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I love 4:30 a.m.
It never used to be my time; I wasn’t a morning person. And then, about a year ago, in the midst of a “dark night of the soul” moment, I embraced the dark.
What used to be painfully difficult became my solace. In that space before dawn, I didn’t have to be anything. I found the comforts of journaling, meditation, yoga and reading. After days filled with feeling all the feelings around me — other people’s anxiety, pain, fear, uncertainty, grief on top of my own — I was able to sleep it off, then find myself again in those dark, quiet moments.
My routine might seem eye-roll-worthy (it’s taken me years to actually implement The Miracle Morning), but it works for me.
Drink a glass of water.
Fill the cats’ water fountain.
Fill the diffuser and add some essential oils.
Roll out my yoga mat.
Light a candle.
Practice yoga; meditate.
Take a shower; wash yesterday’s energetic residue away.
Make my coffee and smoothie.
Make my second coffee.
Now I’m ready to face the day — put on the clothes, the makeup, listen to the news or a podcast, answer emails and eventually talk to other people. Be a productive citizen, a grown-ass woman, a leader, a friend.
When the power went out around 8 p.m. on Tuesday night, I wasn’t alarmed. It was almost my bedtime anyway — early riser, right? So I lit a candle, made my way upstairs and called it a night. By midnight, I was sweating and journeyed back down to the couch.
When 4:30 rolled around, there was still no power. “No big deal,” I thought. Embrace the dark like you have all year.
But should I be using water?
The fountain isn’t working, so I guess I’d better get some water bowls out for my babies.
No yoga teacher or meditative music in the background.
No coffee or breakfast.
At this point, I gave up, got dressed, called in a latte order with an extra shot to pick up on my way and settled into my air-conditioned office, glad that I could charge my phone.
The power stayed out for 65-ish hours. I spent one night at a friend’s, grabbing a shower in the morning, then heading home to try to re-create my routine. It didn’t cut it. I contemplated booking a hotel the third night, but what I was actually craving was my routine. My home. My morning lets me be human by the time I get to work. My yoga, my cats, my coffee, my journal. The things that soothe my soul and give my mind the space to function.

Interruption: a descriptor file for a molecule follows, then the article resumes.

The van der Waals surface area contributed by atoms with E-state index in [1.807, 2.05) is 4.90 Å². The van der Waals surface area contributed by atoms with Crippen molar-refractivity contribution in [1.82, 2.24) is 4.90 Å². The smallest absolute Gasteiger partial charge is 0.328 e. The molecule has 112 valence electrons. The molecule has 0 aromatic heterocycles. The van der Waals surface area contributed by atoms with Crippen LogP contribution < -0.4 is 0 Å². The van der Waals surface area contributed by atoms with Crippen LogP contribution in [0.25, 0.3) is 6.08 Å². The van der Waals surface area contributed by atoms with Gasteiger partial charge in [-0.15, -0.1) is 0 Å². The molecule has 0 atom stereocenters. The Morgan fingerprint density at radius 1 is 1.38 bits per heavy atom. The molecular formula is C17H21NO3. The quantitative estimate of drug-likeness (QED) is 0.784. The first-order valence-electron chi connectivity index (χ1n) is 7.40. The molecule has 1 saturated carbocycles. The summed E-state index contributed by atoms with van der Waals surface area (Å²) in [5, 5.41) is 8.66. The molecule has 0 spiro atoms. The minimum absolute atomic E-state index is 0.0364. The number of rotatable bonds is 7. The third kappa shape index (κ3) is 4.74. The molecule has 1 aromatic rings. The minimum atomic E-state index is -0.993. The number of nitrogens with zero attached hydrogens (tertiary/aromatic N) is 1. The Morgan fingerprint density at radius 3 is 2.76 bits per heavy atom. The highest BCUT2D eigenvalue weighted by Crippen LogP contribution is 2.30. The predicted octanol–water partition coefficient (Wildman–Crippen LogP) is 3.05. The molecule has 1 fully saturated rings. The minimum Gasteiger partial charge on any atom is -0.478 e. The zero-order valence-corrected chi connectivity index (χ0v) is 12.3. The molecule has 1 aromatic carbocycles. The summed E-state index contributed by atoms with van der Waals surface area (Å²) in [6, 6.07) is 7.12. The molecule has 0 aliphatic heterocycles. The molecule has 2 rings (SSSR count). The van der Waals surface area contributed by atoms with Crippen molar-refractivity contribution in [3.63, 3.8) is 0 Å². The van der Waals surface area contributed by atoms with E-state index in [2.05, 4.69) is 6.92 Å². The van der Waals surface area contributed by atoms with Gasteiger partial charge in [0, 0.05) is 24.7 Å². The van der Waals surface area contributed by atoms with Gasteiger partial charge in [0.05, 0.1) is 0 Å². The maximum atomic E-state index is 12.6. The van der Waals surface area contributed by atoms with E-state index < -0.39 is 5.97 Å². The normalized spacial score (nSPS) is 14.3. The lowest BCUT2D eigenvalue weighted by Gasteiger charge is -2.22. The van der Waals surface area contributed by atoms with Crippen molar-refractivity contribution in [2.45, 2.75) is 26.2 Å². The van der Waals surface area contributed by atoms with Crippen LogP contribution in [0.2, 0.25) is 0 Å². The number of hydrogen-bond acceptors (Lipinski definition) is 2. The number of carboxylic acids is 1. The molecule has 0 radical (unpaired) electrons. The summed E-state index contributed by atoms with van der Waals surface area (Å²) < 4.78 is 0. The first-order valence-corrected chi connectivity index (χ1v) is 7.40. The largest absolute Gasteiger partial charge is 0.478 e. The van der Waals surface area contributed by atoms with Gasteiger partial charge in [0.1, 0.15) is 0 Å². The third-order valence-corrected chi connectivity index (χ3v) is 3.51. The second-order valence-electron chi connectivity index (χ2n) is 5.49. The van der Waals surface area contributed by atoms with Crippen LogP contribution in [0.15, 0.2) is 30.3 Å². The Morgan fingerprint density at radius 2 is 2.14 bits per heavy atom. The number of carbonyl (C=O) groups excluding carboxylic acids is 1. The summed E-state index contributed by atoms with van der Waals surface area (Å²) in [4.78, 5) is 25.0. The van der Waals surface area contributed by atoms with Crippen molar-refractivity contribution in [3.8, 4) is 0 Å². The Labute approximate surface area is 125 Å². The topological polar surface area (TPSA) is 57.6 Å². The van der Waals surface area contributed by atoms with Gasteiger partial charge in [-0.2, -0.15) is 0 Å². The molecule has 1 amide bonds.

Throughout the week, I’ve been publishing blogs for a campaign at work focused on fair and affordable housing. I couldn’t help but think of one post, which asked, “what’s the difference between ‘where do you stay?’ And ‘where do you live’?” This week, as I was “staying” on couches, the importance of having a place to live hit me like a ton of bricks.
Because I own a home and pay for a security system, I feel safe. Within that safe space, I have comfort: air conditioning, a bed to sleep in, TV and internet to stream my favorite yoga classes, espresso machine, “good” coffee beans, a subscription to Daily Harvest, which lets me put a few good nutrients in my body every day.
This (hopefully) once-in-a-lifetime power outage threw me off for a week. I found myself in a bad mood, irritable, short with others and I just couldn’t think — couldn’t get my head on straight.
What if my seemingly impaired self during this disruption was my baseline, my normal?
Imagine you’re someone else. Someone whose place to stay isn’t stable. Someone who never really knows if the heat or air will be on when they get home. Someone who’s had the experience of coming home from work or school to find their things in garbage bags on the front lawn — evicted. Someone who actually doesn’t know where they’re going to sleep that night . . . not because it’s too hot in their own home, but because they’re not sure they have a home to go to. Someone who may or may not be able to hit that personal reset button every morning with a shower and a cup of coffee.
I wasn’t my best self during the power outage because I’ve become accustomed to taking care of myself in a certain way. Let me be clear . . . the point I’m making isn’t that I can afford to stay in a hotel or have a weekly meal-order subscription.
Privilege is 27-year-old-white-lady-clueless-me getting pre-qualified for a home loan (and the equity I’ve built in the years since buying my house).
Privilege is bringing my best self to work most days because I have my self-care routine.
Privilege is being able to make the decision not to sleep in my safe, secure home because I have a more comfortable option somewhere else during a power outage.
Privilege is having a safe space to embrace the dark, which lets me bring my light into the world.
Kelly Andrew is the chief development and marketing officer at ACTS Housing.
Thomas W NANCE says
Very well written and relatable. Substitute the 27 year old -white woman and my experience is identical;Minus the cats❤🧘🏿♂️
Wooten Denise says
Perhaps we need to hear the other side of not being what is deemed as “privileged” to totally understand the reason behind this post. I challenge anyone who went through the storm with the full knowledge that there was no immediate and available contingency plan in place for them to write about their experience. Maybe this will present for me a better perspective of both writer’s dilemma.